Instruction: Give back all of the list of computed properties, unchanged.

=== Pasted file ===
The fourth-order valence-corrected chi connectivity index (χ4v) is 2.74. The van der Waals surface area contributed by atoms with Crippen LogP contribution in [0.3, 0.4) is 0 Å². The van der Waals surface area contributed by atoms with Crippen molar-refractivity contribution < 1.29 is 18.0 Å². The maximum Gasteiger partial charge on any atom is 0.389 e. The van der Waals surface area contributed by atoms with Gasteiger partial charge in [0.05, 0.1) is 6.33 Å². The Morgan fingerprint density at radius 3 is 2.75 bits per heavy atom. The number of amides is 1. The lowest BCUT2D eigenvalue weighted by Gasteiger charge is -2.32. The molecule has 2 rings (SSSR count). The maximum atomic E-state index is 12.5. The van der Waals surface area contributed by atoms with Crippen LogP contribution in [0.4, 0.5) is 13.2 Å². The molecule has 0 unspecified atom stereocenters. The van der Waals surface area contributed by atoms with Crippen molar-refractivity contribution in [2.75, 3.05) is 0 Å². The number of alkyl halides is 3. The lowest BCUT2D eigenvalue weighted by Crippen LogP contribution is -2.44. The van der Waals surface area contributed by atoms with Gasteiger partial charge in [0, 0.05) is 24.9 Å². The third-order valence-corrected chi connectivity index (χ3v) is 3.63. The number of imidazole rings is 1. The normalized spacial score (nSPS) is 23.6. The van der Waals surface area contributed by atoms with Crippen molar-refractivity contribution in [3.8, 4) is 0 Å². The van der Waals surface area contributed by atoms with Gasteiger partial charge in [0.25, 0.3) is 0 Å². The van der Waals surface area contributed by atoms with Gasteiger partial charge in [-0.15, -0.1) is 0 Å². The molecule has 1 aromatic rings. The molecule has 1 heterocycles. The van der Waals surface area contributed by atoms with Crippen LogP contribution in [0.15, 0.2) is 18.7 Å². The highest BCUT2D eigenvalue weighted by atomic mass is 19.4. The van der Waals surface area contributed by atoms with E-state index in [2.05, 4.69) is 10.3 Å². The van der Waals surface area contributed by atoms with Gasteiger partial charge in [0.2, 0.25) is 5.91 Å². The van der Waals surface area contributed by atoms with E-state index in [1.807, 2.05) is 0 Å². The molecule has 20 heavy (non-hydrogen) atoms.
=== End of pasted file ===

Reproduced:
The fourth-order valence-corrected chi connectivity index (χ4v) is 2.74. The van der Waals surface area contributed by atoms with Crippen LogP contribution in [0.3, 0.4) is 0 Å². The van der Waals surface area contributed by atoms with Crippen molar-refractivity contribution < 1.29 is 18.0 Å². The maximum Gasteiger partial charge on any atom is 0.389 e. The van der Waals surface area contributed by atoms with Gasteiger partial charge in [0.05, 0.1) is 6.33 Å². The Morgan fingerprint density at radius 3 is 2.75 bits per heavy atom. The number of amides is 1. The lowest BCUT2D eigenvalue weighted by Gasteiger charge is -2.32. The molecule has 2 rings (SSSR count). The maximum atomic E-state index is 12.5. The van der Waals surface area contributed by atoms with Crippen LogP contribution in [0.4, 0.5) is 13.2 Å². The molecule has 0 unspecified atom stereocenters. The van der Waals surface area contributed by atoms with Crippen molar-refractivity contribution in [2.75, 3.05) is 0 Å². The number of alkyl halides is 3. The lowest BCUT2D eigenvalue weighted by Crippen LogP contribution is -2.44. The van der Waals surface area contributed by atoms with Gasteiger partial charge in [0, 0.05) is 24.9 Å². The third-order valence-corrected chi connectivity index (χ3v) is 3.63. The number of imidazole rings is 1. The normalized spacial score (nSPS) is 23.6. The van der Waals surface area contributed by atoms with Crippen molar-refractivity contribution in [3.8, 4) is 0 Å². The van der Waals surface area contributed by atoms with Gasteiger partial charge in [0.25, 0.3) is 0 Å². The van der Waals surface area contributed by atoms with Gasteiger partial charge in [-0.15, -0.1) is 0 Å². The molecule has 1 aromatic rings. The molecule has 1 heterocycles. The van der Waals surface area contributed by atoms with Crippen LogP contribution in [0.15, 0.2) is 18.7 Å². The highest BCUT2D eigenvalue weighted by atomic mass is 19.4. The van der Waals surface area contributed by atoms with E-state index in [2.05, 4.69) is 10.3 Å². The van der Waals surface area contributed by atoms with Gasteiger partial charge in [0.2, 0.25) is 5.91 Å². The van der Waals surface area contributed by atoms with E-state index in [1.807, 2.05) is 0 Å². The molecule has 20 heavy (non-hydrogen) atoms.